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Zometa Helps Build Bone
The Australian study involved over 400 premenopausal women with early-stage breast cancer; they received hormone therapy to prevent recurrence of breast cancer. The women were being treated by tamoxifen and Zoladex, or Arimidex and Zoladex.
In addition, half the women received treatment with the bone-building drug Zometa. The medication was given once every six months for three years.
Bone density measurements of the spine were taken at the beginning of the study and two years after treatment ended.
Results show that women who did not receive Zometa during hormonal therapy lost 6.3% of their bone mineral density.
In contrast, bone mineral density increased by 4.4% in women who took Zometa, says researcher Michael Gnant, MD, of the University of Vienna in Austria.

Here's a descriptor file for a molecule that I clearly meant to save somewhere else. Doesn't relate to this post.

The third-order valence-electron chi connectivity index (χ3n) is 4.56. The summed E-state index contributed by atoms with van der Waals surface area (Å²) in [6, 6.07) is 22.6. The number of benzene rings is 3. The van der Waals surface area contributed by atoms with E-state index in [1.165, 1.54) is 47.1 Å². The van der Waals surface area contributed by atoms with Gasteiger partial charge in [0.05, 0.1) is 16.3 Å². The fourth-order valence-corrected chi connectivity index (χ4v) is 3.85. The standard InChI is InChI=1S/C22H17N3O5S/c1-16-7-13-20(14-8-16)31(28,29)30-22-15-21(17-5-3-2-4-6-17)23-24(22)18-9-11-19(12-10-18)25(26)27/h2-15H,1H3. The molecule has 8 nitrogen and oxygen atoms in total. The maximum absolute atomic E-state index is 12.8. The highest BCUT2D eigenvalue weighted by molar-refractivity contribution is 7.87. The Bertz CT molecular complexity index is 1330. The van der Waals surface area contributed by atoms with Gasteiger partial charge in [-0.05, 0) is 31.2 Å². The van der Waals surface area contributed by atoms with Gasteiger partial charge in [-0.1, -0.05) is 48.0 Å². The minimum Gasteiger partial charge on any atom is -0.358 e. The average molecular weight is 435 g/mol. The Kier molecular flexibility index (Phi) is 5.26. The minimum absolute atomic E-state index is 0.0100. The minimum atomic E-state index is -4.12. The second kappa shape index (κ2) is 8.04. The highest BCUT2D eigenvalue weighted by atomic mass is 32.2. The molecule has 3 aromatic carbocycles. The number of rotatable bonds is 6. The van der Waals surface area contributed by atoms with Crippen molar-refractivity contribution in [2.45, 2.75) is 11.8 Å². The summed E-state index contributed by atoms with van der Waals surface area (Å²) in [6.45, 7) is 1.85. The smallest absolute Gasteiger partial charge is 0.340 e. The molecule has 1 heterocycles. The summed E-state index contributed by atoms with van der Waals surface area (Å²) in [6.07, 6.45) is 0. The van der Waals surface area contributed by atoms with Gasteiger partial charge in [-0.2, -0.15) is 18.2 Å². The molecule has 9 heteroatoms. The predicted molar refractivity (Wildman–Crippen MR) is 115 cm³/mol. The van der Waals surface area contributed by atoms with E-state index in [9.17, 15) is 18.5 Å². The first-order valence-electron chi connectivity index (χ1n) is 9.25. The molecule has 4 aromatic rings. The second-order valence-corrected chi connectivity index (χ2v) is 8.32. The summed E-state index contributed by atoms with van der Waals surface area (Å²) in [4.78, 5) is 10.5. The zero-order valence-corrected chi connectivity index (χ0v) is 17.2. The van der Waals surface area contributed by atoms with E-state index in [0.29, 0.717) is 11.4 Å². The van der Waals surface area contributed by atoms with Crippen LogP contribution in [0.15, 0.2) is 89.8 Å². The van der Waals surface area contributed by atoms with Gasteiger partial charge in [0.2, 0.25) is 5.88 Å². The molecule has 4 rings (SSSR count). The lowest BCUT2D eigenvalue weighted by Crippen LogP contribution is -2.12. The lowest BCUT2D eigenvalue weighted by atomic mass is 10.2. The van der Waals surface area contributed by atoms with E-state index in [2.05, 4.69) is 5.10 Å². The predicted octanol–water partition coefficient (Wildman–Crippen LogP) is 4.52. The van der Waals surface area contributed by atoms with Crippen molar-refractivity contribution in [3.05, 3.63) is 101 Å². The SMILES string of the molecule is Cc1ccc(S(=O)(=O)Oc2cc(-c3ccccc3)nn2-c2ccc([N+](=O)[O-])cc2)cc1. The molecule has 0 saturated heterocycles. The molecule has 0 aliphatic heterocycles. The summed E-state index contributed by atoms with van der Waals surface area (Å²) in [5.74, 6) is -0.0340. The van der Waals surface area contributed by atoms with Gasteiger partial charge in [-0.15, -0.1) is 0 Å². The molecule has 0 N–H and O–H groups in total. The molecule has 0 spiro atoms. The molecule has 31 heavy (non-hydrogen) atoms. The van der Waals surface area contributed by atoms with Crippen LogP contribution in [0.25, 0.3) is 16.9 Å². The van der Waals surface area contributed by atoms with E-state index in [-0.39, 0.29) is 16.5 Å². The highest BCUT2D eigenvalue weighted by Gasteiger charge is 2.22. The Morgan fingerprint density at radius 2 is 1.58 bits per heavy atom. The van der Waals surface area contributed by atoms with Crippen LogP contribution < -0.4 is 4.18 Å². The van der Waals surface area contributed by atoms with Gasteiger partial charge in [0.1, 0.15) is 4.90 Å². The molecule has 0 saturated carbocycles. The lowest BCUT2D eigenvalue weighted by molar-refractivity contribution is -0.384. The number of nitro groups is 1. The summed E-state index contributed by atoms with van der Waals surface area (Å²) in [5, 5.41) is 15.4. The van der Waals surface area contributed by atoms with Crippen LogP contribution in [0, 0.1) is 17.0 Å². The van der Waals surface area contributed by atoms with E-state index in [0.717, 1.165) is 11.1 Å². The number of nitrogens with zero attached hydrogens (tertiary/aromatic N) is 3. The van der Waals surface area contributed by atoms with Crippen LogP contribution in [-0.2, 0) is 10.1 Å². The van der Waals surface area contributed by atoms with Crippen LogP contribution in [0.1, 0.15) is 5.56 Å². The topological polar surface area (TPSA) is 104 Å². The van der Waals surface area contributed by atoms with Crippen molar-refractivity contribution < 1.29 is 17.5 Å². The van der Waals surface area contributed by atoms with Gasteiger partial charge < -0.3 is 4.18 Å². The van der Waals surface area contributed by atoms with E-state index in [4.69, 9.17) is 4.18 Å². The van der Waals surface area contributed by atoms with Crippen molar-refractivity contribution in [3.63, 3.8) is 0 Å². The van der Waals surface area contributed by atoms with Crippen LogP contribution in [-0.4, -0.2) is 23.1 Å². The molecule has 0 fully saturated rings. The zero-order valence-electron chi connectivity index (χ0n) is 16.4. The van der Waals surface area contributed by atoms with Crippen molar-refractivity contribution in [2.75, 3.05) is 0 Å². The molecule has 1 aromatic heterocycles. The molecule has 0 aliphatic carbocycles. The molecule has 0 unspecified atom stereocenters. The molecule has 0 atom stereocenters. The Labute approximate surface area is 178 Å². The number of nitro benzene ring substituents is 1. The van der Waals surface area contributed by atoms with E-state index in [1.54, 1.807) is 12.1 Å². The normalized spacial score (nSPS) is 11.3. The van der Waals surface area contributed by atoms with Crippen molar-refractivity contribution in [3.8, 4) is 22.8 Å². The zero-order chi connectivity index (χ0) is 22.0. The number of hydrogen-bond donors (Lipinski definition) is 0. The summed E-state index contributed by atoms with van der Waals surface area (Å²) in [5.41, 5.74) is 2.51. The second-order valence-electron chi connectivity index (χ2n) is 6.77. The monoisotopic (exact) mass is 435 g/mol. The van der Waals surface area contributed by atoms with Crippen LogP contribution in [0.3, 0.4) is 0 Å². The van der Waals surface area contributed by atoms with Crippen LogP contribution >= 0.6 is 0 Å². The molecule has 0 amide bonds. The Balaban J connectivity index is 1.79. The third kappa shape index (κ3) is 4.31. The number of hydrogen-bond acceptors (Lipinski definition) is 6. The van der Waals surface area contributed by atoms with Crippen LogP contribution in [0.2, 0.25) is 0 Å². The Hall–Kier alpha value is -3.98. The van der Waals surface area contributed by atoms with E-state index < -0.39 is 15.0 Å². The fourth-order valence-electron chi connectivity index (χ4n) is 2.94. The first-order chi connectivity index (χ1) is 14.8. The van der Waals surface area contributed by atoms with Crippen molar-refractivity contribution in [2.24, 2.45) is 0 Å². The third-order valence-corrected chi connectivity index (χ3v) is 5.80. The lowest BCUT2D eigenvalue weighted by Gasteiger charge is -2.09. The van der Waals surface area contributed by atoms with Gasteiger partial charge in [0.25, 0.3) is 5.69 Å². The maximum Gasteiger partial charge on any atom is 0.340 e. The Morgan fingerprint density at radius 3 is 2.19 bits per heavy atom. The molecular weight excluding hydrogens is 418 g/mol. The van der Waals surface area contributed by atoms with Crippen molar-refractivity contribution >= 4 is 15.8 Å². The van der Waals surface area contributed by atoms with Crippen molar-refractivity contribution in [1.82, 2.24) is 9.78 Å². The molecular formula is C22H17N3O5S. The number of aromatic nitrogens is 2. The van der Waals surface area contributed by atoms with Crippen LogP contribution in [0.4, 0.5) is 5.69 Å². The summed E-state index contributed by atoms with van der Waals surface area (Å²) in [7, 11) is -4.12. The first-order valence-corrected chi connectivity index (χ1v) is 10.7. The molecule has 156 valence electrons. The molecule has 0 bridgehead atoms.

Zometa Helps Prevent Bone Loss
The American study, funded by Zometa maker Novartis Pharmaceuticals, involved over 600 postmenopausal women starting Femara treatment.
Half were given Zometa as soon as they started taking Femara for prevention of breast cancer recurrence. The rest were given Zometa only if researchers detected significant bone loss or a fracture.
Over the next three years, bone mineral density in the spine increased by an average of 4% in women who got Zometa from the start. Their hip bone mineral density rose by an average of 2%.
In contrast, the group in which treatment was delayed showed an average decrease of 3% in the spine bone density and an average decrease of 4% in hip density.
The ongoing British study involves 250 women enrolled in testing whether the aromatase inhibitor Arimidex can help to prevent breast cancer in high-risk women.
Half the women are taking one Arimidex tablet a day for five years, while the others are taking placebo.
Early results show that women with normal bone mineral density at the start of the study who weren't given the osteoporosis drug Actonel lost a significant amount of bone on Arimidex treatment.
However, bone mineral density increased in women on Arimidex with poor bone health at the start of the study who were given Actonel for one year, says researcher Shalini Singh, MD, of the Wolfson Institute of Preventive Medicine in London.